by Neil H. Buchanan
"Even voters’ racism must be ignored if we are to avoid a one-party state." Those words appear under the headline ("Neil Buchanan: Can the Democrats Win Back Trump Voters?") of my most recent Newsweek column. Did I really say that? Did I argue that we must ignore racism? Yes and no. Understanding both answers is important.
is standard practice for authors of columns not to write their own
headlines or short descriptions. A professional editor/journalist (who is,
in Newsweek's case, also a scholar) reads each piece and summarizes the
most interesting argument, to give readers a sense of the author's point of view. While authors often complain about this
process, I find that it frequently provides an interesting insight into my
writing that I might otherwise have missed, especially if the editor focuses on what I might have thought to be the less essential of two or three arguments in a piece.
But this is arguably different. Did I
really say that we should ignore racism? Again, yes and no. If asked to summarize the
piece for myself, I would have said that my core point was a refutation
of the now-familiar claim that some Trump voters cannot be racists
because they voted for Obama.
In my mind, therefore, the takeaway from the column was that those Trump voters should not
be let off the hook so easily. They might in fact be racists, and they at the very least rewarded an openly white supremacist campaign with their votes.
In particular, I noted that a person can be a racist but
still have voted for Obama, because racial animus is only one of
multiple motivations that go into the mix of arguments and emotions
determining how people vote and interact with each other in the world.
Consider, for example, how racism can
play out for a person who has the authority to hire and fire employees.
That person might think of himself as quite open-minded, especially if he
has hired nonwhite applicants in the past. Yet that would not prevent
him from acting on his racism in other ways, such as by immediately suspecting a nonwhite worker of a workplace theft, or by setting
different standards for promotions or salary increases.
means that the small sub-group of Trump voters who also voted for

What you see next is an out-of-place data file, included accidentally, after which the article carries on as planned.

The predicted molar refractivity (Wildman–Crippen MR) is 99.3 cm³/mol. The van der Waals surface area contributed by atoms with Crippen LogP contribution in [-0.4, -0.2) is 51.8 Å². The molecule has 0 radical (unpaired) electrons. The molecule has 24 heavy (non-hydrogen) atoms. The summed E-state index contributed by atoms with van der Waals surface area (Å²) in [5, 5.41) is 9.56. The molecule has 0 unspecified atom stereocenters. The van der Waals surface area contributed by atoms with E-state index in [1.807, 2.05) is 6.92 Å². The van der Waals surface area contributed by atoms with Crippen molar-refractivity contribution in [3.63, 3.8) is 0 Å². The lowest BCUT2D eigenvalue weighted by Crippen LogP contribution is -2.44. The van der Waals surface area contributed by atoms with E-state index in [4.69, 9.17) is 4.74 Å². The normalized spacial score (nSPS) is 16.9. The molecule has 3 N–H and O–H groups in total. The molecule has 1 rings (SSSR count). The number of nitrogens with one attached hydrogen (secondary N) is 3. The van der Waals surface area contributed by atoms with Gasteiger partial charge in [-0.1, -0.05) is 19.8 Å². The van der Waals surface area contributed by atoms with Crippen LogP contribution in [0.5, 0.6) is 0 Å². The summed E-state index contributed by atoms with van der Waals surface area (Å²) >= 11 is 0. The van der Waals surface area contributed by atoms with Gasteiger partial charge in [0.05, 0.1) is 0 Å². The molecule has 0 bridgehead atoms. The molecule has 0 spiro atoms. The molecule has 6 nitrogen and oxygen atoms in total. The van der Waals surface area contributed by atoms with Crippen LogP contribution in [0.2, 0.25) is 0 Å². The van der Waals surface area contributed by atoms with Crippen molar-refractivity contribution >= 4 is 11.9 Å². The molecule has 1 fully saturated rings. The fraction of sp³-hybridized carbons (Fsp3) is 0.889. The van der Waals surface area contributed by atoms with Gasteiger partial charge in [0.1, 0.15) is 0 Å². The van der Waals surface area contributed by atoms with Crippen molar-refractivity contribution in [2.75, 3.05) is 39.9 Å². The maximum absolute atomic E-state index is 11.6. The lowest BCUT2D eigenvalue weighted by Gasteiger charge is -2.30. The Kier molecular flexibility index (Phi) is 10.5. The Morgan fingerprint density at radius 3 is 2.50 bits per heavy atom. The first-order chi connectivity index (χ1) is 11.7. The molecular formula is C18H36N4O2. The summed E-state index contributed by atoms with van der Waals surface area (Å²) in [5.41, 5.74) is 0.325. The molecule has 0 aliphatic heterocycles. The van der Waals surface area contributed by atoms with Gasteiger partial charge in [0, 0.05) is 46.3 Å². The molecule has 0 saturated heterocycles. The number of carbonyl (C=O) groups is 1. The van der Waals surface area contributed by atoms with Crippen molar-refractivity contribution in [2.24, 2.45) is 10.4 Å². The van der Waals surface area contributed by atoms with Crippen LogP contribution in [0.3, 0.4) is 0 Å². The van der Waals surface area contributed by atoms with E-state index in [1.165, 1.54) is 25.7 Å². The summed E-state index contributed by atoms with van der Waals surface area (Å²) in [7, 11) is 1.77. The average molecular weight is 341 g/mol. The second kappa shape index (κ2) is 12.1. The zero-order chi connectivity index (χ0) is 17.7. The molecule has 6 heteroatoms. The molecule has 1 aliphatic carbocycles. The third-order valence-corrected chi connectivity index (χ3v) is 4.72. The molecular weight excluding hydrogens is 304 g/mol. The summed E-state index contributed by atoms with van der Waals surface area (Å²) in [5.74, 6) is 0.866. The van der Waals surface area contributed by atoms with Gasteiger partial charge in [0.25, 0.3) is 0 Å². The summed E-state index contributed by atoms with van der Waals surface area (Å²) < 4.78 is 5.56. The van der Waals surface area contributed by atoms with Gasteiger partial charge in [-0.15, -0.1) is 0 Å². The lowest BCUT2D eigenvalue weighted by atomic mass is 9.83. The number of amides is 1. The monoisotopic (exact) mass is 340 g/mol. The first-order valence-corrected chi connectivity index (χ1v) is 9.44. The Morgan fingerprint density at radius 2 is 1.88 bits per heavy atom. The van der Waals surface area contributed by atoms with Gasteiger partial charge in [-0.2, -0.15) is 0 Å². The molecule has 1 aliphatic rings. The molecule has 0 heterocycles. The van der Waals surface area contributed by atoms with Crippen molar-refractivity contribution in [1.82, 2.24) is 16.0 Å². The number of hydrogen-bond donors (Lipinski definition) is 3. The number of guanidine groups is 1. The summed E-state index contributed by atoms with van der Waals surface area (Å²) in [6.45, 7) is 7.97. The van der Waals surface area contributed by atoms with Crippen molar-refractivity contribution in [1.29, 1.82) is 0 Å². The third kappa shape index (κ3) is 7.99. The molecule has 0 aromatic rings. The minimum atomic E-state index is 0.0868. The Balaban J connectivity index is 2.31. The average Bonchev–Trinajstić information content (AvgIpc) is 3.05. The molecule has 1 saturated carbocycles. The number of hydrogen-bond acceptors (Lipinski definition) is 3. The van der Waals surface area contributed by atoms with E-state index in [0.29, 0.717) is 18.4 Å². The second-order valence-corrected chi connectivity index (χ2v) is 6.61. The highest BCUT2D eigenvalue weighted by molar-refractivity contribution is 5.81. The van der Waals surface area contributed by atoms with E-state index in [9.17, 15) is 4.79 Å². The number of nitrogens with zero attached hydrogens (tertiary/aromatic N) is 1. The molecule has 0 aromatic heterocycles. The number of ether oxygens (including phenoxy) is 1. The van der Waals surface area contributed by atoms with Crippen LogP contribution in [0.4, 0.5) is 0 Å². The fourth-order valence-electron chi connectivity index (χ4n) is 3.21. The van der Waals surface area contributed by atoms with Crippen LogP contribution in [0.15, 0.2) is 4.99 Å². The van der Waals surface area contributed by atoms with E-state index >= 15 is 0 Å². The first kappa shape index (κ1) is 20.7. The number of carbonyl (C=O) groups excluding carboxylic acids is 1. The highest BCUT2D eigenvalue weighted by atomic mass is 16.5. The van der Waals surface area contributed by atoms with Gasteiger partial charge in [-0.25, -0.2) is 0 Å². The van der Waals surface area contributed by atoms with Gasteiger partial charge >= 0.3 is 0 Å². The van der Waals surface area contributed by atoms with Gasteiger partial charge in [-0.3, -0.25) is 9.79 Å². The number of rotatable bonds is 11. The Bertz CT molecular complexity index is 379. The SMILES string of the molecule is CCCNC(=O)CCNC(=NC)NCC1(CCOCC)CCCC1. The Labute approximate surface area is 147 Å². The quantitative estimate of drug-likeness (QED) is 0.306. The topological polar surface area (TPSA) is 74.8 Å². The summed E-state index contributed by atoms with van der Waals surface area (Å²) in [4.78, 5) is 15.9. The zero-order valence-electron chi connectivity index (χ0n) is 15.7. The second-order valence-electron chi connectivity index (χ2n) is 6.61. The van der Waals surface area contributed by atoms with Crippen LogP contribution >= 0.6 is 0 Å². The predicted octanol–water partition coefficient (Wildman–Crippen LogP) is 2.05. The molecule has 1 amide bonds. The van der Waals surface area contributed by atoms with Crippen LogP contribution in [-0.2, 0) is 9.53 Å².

Obama could still be racists in a very active sense (whether conscious or subconscious). And as noted above, they were certainly not concerned enough
about Trump's racism -- including, among many examples, Trump's clumsy (at best) handling of endorsements by white supremacists -- to refuse to vote for him. That is a very troubling reality.
is interesting how much of the discussion of the 2016 election ends up circling back
around to Hillary Clinton's widely misunderstood "deplorables"
comment. Trump and his team (especially his running mate, Mike Pence)
pounced on that comment, distorting it by saying that it showed Clinton's disdain for
"millions of Americans." The idea was that she had said that it is impossible to be a Trump voter and also be a good person, so (according to Team Trump) everyone should view her as an elitist who hates regular people.
Along with plenty of others, I pointed out at the time (and many times thereafter) that Clinton had meant exactly the opposite of what the Republicans claimed. She did say, quite correctly, that there really are plenty of awful people who were drawn to Trump, people who were beyond reach for the Democrats as a practical matter and utterly repellent as a moral matter. That crowd is now well represented in the incoming administration, especially in the person of the president's chief strategist.
Yet Clinton's musings were not really about those unapologetic white supremacists at all. She was trying to get at the idea that many apparently non-deplorable people seemed to be ignoring Trump's obvious bigotry. She was trying to ask how to pull in the people who were not vicious racists and sexists but who somehow found Trump appealing in other ways. She was, in other words, trying to figure out how to win the votes of people who are racists (or racist-tolerant) in the sense that I described above but who might nonetheless be convinced to turn away from Trump's ugliness.